5.01.2016

field trip: Pink Lemonade at Menucha

sunset from Menucha Conference Center (April 8, 2016)

In early April, I spent a weekend at the Menucha Conference Center up in the Gorge for a retreat hosted by the Pink Lemonade Project. The facilitators were kind, funny, and empathetic; the food was healthy, tasty, and ever-plentiful (I was apparently unused to eating three regular meals and not having to cook or do dishes), my fellow breast cancer survivors were inspiring, beautiful humans; and the retreat felt restful and healing, though packed with activity and talk.

Menucha, an old homestead-turned-summer estate in Corbett, Oregon, built by the Julius Meier family (of Meier & Frank fame), who hosted U.S. Presidents Hoover and FDR around the time that Meir was Oregon Governor, is now owned and operated by the First Presbyterian Church of Portland as a retreat and conference center for nonprofit organizations. 


white blossoms at Menucha

We had quiet, private rooms with lovely hillside views in the Creevey Complex. Pink Lemonade staff left each of us a thoughtful gift basket full of assorted pink treats and a tiny potted dahlia, as well as scheduling relaxing Saturday afternoon massages. Although it was too early in the season for the swimming pool, I walked the labyrinth path and along a shady forested trail during breaks.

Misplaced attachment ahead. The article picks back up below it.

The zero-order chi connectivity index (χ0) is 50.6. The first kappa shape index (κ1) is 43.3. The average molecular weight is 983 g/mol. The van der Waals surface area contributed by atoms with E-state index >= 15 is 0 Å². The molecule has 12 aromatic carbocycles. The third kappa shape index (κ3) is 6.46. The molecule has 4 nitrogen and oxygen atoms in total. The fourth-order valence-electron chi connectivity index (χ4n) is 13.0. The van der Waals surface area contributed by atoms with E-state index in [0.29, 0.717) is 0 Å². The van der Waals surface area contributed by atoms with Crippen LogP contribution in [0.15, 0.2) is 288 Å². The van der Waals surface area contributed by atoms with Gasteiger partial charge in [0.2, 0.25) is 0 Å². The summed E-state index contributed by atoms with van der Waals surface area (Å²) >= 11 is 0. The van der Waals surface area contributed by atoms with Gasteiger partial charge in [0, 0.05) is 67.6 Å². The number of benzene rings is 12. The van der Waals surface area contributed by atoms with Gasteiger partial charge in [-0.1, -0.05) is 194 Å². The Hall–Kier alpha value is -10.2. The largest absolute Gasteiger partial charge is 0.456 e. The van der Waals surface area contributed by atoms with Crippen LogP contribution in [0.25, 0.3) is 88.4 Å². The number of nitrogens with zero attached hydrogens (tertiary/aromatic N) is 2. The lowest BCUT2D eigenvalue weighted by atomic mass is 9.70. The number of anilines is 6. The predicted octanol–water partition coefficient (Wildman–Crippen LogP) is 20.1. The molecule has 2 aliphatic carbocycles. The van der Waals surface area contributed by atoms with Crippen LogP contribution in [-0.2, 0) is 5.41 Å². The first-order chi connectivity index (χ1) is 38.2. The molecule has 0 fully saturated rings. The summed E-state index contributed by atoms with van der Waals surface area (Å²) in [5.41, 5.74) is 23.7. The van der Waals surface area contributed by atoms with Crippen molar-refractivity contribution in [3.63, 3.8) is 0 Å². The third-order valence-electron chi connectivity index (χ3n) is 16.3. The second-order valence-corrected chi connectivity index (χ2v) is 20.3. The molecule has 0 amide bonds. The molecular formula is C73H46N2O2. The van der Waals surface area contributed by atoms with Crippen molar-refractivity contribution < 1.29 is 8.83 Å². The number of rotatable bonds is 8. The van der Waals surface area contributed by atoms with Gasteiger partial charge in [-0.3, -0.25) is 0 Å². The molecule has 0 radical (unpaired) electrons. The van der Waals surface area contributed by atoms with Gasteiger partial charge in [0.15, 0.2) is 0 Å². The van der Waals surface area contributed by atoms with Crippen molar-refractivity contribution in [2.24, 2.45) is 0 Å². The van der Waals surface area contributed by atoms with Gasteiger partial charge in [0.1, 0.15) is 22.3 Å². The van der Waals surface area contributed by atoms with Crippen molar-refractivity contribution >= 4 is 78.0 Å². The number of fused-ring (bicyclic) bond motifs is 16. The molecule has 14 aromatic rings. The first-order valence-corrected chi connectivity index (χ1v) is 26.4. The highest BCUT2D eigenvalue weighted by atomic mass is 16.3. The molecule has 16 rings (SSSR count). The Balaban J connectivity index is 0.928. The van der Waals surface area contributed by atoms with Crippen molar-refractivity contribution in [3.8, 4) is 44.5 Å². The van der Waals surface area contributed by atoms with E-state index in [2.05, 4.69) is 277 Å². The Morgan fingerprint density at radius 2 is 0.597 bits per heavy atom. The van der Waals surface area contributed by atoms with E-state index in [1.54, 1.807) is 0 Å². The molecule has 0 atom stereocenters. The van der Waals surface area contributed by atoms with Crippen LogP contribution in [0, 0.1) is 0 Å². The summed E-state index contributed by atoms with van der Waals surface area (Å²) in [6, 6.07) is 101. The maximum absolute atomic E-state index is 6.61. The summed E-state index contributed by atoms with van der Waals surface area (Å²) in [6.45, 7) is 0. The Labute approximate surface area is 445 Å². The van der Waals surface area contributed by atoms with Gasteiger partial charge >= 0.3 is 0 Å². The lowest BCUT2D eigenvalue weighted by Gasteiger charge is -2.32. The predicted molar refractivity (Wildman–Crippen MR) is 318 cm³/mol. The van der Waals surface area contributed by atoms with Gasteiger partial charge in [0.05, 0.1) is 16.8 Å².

lilacs at Menucha
 

bleeding hearts, Columbia Gorge

In addition to watching stunning Columbia River sunsets, I spotted turkey vultures riding canyon updrafts, discovered an old, discarded glass Listerine bottle made by Lambert Pharmacal in the bushes near an old fence gate (that I left with Menucha's director), and inhaled antique lilacs. (For fun, some quick Googling will reveal a ton of blatantly manipulative vintage Listerine ads, stating things like, "He's not going to call!" Advertising tricks have since gotten subtler.)


rusty vintage metal & wire gate on Menucha grounds


hazy Columbia Gorge (April 2016)


turkey vulture, Columbia Gorge

During one meal, a bird thumped into the window of the glassed-in dining patio. When we got up to check on it, the fluffy little chickadee was already dead, a random event, tragic for the bird and its bird network, despite the brilliant sun setting in the west and people in other groups chatting unaware over their desserts—a metaphor to carry home, along with my pink dahlia.


sunset at Menucha (April 9, 2016)


(Thank you, Pink Lemonade, OHSU, and Menucha!)


Tip: If you haven't time or resources for a weekend retreat somewhere like Menucha, the Labyrinth Society's Labyrinth Locator can help you find a free walkable labyrinth near you, either solo or with friends or family. Skipping churches, I could, for example, check out the labyrinths at Marylhurst Heights Park in West Linn, the Happy Valley City Hall, the Sunnyside Kaiser Hospital, Legacy Meridian Park in Tualatin, or the Min Zidell Healing Garden at the Natural College of Natural Medicine in downtown Portland.

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